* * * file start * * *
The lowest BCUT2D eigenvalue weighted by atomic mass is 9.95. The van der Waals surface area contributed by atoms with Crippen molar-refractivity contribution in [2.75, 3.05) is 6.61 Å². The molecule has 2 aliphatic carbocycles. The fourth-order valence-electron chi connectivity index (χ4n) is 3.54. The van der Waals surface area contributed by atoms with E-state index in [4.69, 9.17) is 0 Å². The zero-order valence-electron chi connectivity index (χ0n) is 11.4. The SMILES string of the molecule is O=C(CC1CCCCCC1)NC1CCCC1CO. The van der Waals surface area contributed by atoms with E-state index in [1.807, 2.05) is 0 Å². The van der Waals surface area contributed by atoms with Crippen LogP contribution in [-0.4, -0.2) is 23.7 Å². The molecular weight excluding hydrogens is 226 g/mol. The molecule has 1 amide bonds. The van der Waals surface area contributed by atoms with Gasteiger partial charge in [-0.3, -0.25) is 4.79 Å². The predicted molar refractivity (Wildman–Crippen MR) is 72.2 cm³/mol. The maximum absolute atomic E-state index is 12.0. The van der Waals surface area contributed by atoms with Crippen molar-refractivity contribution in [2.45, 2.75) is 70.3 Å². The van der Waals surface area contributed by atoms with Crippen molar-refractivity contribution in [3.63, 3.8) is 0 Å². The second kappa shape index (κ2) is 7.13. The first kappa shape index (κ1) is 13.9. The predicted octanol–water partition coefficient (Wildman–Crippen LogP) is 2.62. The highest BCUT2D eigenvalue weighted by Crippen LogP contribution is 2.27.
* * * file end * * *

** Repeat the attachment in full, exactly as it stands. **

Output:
The lowest BCUT2D eigenvalue weighted by atomic mass is 9.95. The van der Waals surface area contributed by atoms with Crippen molar-refractivity contribution in [2.75, 3.05) is 6.61 Å². The molecule has 2 aliphatic carbocycles. The fourth-order valence-electron chi connectivity index (χ4n) is 3.54. The van der Waals surface area contributed by atoms with E-state index in [4.69, 9.17) is 0 Å². The zero-order valence-electron chi connectivity index (χ0n) is 11.4. The SMILES string of the molecule is O=C(CC1CCCCCC1)NC1CCCC1CO. The van der Waals surface area contributed by atoms with E-state index in [1.807, 2.05) is 0 Å². The van der Waals surface area contributed by atoms with Crippen LogP contribution in [-0.4, -0.2) is 23.7 Å². The molecular weight excluding hydrogens is 226 g/mol. The molecule has 1 amide bonds. The van der Waals surface area contributed by atoms with Gasteiger partial charge in [-0.3, -0.25) is 4.79 Å². The predicted molar refractivity (Wildman–Crippen MR) is 72.2 cm³/mol. The maximum absolute atomic E-state index is 12.0. The van der Waals surface area contributed by atoms with Crippen molar-refractivity contribution in [2.45, 2.75) is 70.3 Å². The van der Waals surface area contributed by atoms with Crippen molar-refractivity contribution in [3.63, 3.8) is 0 Å². The second kappa shape index (κ2) is 7.13. The first kappa shape index (κ1) is 13.9. The predicted octanol–water partition coefficient (Wildman–Crippen LogP) is 2.62. The highest BCUT2D eigenvalue weighted by Crippen LogP contribution is 2.27.